Postgame: John Jenkins
Mavs G John Jenkins dishes on his 26-point performance Tuesday against the Thunder.
Between free agency drama and recovery efforts from some of the team’s top players, this summer was a busy one for the Mavericks. Heading into the preseason, attention has naturally been paid to those big storylines, but one of the most unheralded free agents, John Jenkins, has already made a big impact on the team and a positive impression on head coach Rick Carlisle.
Jenkins is averaging 20.3 points per game — fourth-highest in the NBA this this preseason — on 48.9 percent shooting in 29.2 minutes of action. A shooting guard by trade, injury-related concerns have left a large minutes void at the point guard position, and Jenkins is the player Carlisle has assigned to fill that role. As many as half of his minutes in some contests have come at the 1-spot, a position he has essentially never played at the NBA level. But his prowess as a playmaker has certainly not gone unnoticed.
“He’s been better with the ball than expected,” Carlisle said of the 24-year-old guard. “He’s doing a good job on pick-and-rolls, he’s doing a good job on transition situations.
“I think we’ve got to be careful about creating a level of unrealistic expectations for him as a playmaker,” the coach warned. “But he’s done more than a respectable job handling the point guard position in the absence of (Deron Williams) and (Raymond) Felton the last couple games, and we have him playing it the first two games too because we’ve been playing guys only so many minutes.”
Following his preseason-high 26-point performance against the Oklahoma City Thunder on Tuesday night, Jenkins said while he has experience at the position, it’s taking time to grow completely comfortable with the role.
“Coach Carlisle has allowed me to do a lot of things that people haven’t seen me do since high school or college,” the 6-foot-4 guard said. “It’s like I’ve had those things in my repertoire, but it’s been on the bench a little bit and hidden. So I’m just getting used to (playing) point guard. Every day, I’m getting better with it, doing reps in practice and in the games just going over that. I’m doing the best I can with it.”
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Scoring leaders this preseason
What’s stood out in particular is Jenkins’ ability to create for himself off the dribble. According to Synergy Sports, so far this preseason he’s scored 0.933 points per possession in the pick-and-roll, 17th-best among players with at least 10 chances. For reference, that places higher than players like Kevin Durant, Lou Williams, and even Chris Paul — although many of Jenkins’ chances have come against reserve players late in games, not against starters in the opening minutes.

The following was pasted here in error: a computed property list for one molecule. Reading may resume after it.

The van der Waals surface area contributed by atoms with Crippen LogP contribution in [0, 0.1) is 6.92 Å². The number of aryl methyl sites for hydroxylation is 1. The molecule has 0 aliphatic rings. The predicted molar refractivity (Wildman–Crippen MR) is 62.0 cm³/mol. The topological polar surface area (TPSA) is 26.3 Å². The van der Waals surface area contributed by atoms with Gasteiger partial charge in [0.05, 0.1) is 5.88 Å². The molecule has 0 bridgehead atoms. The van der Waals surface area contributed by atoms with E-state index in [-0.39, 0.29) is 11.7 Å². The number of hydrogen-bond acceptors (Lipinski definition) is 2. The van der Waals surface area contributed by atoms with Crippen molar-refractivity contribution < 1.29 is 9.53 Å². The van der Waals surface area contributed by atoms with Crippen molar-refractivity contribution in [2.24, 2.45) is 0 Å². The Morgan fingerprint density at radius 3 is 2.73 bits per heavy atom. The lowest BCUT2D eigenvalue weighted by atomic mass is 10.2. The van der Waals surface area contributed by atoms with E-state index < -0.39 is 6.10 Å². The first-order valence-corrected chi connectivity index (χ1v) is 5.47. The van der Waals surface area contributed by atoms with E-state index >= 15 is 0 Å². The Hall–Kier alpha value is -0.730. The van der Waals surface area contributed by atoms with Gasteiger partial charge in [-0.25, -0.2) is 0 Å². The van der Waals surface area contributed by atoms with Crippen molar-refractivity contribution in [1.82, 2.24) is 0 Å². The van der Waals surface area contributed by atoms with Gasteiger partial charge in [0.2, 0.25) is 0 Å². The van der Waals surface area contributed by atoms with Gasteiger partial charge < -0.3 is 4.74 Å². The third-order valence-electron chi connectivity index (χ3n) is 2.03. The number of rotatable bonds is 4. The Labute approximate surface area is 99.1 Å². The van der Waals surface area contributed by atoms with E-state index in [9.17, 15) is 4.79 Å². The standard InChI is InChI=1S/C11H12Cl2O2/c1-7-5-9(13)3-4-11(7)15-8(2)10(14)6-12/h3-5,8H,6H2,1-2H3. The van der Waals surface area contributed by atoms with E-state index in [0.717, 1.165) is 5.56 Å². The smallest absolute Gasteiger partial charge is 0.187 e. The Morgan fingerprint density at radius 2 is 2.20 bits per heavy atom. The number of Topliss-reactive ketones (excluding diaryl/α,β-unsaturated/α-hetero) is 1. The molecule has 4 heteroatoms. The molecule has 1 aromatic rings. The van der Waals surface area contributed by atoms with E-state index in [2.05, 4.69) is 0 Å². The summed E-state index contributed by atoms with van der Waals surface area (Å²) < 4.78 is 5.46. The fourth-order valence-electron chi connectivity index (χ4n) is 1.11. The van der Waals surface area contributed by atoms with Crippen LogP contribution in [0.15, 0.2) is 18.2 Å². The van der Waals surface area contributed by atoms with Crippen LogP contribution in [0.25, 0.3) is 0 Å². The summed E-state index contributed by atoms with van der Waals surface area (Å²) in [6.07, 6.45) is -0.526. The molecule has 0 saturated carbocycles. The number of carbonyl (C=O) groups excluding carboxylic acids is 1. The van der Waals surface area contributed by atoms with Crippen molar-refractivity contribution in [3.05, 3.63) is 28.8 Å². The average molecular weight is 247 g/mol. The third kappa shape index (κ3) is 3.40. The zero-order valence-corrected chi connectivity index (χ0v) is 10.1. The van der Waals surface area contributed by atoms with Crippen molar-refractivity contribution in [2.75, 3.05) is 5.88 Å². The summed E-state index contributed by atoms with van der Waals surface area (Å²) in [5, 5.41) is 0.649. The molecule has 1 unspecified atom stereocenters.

That said, not every NBA player can create off the dribble. Coming into camp, Jenkins had a reputation as a sharpshooter, but not many expected him to be able to score moving to his left.
Or to his right.
Jenkins doesn’t possess the cat-like quickness of smaller point guards like Paul or Damian Lillard, and he doesn’t have the top-end speed of All-Stars like Russell Westbrook or John Wall. But he does have the ability to stop and pop, and his 6-foot-8.5 wingspan makes it very difficult for back-pedaling big men to contest his shot with any authority.
Regardless of direction, Jenkins is usually able to decisively step into a pull-up J all while maintaining his balance, resulting in a smooth, picturesque shot. Carlisle has mentioned that he’d like to see Jenkins get more reps at the shooting guard position between now and the beginning of the regular season, as he likely won’t be playing any point guard once the games start counting in the standings, but his ability to shoot has never been questioned.
“He’s really stepped up his aggressiveness just in terms of when he steps into the gym, he’s a threat to score,” Carlisle said. “I’ve loved his mindset in all three games. But the challenge going forward is to maintain this. Teams are gonna be gameplanning more, they’re gonna be sticking closer to him. He’s got to keep that same aggressiveness.”
It will be interesting to see, once everyone is healthy, if the Mavericks implement any opportunities into the offense for Jenkins to receive a ball-screen with a chance to get a shot off for himself. Dallas runs plenty of pick-and-rolls as it is, so it could certainly be a possibility. And if you combine Jenkins’ off-the-bounce dribble with the catch-and-shoot savvy of a pick-and-pop partner like Dirk Nowitzki, opponents could have a real headache on their hands.
Should he continue playing at this level, not only will Jenkins guarantee himself a spot on the final 15-man roster, but he’ll make it awfully difficult for Carlisle not to place him in the rotation once the regular season begins. He’ll get another chance to wow the coaching staff tonight against the Atlanta Hawks, his former team.
“He’s making a case,” Carlisle said. “He was a guy fighting for a spot on the team. I tell all these guys you should set the bar high on what you’re trying to achieve. If you’re in here, one of 20 guys, it shouldn’t just be to make the team. It should be to play. My hope is that’s how all these guys are viewing it.”